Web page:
The ideal economy is one that is both profitable and civilised
Today marks the birthday of Adam Smith (16 June 1723) who was one of the greatest thinkers in the history of economics. He promoted the idea of a free-market economy suggesting it as the route to the healthiest and most stable society. In The Wealth of Nations (1776) he said that if everyone pursues their own interest in an economy, they will be guided by ‘an invisible hand’ to act in a way that will benefit society and provide economic stability.
“The great secret of education is to direct vanity to proper objects”. Adam Smith
Smith is a much maligned figure especially for the notion of ‘trickle down economics’ but even today his thinking is hugely relevant because he thought long and hard about how to make a capitalist economy more humane and more meaningful ultimately leading to happier nations and happier people. He doesn’t always get the good press he deserves for his insight.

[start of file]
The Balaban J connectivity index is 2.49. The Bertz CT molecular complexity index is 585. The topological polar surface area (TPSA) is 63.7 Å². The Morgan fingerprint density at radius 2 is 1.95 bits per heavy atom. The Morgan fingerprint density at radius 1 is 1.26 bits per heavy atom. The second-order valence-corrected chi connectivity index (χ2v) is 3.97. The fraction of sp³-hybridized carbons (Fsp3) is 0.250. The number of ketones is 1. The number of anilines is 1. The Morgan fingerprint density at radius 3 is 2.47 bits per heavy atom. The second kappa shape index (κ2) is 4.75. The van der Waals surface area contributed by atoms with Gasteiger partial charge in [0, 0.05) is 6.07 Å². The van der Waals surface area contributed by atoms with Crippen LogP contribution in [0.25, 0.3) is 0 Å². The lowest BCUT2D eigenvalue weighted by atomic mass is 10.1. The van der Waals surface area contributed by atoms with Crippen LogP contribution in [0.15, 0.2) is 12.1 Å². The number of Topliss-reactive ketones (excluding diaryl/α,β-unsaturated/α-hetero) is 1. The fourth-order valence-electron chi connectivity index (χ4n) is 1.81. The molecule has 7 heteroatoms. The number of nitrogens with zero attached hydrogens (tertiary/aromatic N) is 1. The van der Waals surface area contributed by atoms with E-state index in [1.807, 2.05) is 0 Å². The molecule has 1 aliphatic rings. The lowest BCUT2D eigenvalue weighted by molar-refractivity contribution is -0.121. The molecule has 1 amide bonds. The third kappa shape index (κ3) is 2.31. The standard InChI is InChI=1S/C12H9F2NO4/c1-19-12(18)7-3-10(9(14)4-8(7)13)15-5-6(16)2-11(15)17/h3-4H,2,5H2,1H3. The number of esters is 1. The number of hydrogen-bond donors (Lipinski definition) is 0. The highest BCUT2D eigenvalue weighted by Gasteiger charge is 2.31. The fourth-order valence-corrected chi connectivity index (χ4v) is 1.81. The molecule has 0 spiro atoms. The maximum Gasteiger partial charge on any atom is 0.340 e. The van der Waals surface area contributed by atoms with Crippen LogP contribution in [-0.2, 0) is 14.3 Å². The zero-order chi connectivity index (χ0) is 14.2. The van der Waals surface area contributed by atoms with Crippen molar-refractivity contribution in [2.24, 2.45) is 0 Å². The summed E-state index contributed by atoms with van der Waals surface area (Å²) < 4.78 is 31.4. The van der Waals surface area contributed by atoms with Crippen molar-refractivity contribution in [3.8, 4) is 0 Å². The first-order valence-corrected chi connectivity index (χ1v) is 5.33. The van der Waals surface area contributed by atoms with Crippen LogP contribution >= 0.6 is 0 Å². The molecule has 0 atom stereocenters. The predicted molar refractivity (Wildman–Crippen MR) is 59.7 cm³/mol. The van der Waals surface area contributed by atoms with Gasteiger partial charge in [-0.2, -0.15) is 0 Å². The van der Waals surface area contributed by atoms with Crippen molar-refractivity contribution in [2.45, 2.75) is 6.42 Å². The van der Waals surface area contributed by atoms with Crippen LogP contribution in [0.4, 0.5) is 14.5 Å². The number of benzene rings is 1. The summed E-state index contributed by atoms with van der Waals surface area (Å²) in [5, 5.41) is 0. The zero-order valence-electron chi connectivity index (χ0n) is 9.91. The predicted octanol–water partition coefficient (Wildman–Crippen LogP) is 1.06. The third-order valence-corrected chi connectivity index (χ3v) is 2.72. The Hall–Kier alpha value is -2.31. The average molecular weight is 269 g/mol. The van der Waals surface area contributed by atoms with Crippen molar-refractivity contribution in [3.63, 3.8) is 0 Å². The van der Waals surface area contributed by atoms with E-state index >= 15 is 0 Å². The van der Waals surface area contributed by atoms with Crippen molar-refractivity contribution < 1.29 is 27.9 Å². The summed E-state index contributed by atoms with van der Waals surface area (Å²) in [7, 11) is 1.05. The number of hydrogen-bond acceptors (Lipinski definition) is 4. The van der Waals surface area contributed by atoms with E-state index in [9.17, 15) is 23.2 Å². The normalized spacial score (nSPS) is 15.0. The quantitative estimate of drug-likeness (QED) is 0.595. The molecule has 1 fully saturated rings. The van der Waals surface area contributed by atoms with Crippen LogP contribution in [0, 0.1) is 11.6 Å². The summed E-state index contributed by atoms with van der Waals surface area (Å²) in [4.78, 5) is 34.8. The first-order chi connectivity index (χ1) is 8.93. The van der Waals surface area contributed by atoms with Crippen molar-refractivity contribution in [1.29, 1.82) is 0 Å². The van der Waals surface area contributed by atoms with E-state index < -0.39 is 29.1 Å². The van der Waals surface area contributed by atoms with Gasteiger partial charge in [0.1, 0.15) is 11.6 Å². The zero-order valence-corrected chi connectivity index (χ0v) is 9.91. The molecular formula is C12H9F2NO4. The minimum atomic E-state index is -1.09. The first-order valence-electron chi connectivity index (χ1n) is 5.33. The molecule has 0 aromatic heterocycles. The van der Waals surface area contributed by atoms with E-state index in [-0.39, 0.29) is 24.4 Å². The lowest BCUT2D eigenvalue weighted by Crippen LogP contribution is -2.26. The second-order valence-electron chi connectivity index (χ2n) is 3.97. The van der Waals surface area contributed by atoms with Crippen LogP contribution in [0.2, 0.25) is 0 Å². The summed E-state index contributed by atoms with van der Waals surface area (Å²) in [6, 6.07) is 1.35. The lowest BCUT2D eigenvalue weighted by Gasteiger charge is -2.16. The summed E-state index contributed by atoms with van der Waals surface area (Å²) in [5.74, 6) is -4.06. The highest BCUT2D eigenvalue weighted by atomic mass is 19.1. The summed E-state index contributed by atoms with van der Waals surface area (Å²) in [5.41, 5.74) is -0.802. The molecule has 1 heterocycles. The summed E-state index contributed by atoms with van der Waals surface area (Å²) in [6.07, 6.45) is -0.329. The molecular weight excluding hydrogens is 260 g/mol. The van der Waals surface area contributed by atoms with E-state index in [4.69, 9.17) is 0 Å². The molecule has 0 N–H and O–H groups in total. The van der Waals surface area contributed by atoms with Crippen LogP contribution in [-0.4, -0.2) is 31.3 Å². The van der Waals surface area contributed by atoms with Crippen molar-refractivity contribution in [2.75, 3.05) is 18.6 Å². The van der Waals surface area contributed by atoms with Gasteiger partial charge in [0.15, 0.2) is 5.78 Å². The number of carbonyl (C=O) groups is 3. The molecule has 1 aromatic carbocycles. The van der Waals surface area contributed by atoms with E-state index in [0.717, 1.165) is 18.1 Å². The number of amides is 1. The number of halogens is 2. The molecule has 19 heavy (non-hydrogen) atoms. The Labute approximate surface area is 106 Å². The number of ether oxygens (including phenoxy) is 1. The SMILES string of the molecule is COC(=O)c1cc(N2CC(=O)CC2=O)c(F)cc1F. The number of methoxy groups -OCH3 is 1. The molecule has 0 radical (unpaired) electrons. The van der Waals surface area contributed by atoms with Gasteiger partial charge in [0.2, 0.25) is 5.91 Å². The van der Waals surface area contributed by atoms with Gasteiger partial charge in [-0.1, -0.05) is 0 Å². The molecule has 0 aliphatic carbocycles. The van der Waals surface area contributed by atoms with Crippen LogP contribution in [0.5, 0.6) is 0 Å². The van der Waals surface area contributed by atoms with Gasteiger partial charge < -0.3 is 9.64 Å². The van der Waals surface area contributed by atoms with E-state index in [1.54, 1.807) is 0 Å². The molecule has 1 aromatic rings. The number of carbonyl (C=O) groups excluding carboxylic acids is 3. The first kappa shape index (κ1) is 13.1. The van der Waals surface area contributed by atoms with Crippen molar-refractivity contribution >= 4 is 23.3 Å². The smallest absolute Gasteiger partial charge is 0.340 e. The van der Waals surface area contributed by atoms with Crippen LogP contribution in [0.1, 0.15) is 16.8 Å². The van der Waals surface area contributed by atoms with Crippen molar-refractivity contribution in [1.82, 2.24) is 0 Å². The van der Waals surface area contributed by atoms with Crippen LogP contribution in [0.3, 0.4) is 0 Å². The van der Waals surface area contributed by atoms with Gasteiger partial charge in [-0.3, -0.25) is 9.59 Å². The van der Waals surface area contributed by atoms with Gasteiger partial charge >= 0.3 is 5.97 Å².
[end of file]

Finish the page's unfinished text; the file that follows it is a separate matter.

His influence on the modern corporate world cannot be forgotten because it was he who recommended that jobs be split into individual areas of expertise, encouraging people to specialise and to trade their needs and talents. He lived through the early stages of what we now refer to as consumer capitalism and approved of it too. More importantly, he recognised that people have higher needs apart from earning money, the need for education and self-understanding, for beautiful surrounding and fulfilling social lives.
But one of the most fascinating things I found out about Adam Smith (according to the “School of Life book “Great Thinkers’) was that he understood what the rich really want – and it’s not just more money, but honour and respect; therefore governments should work out what is the best way to do this in order to ensure everyone benefits. Smith said, “The rich accumulate money not because they are materially greedy but because they are emotionally needy. They do so primarily in order to be liked and approved of.”
Can you think of anyone this may apply to and not just those in public life, but friends, family, neighbours and colleagues?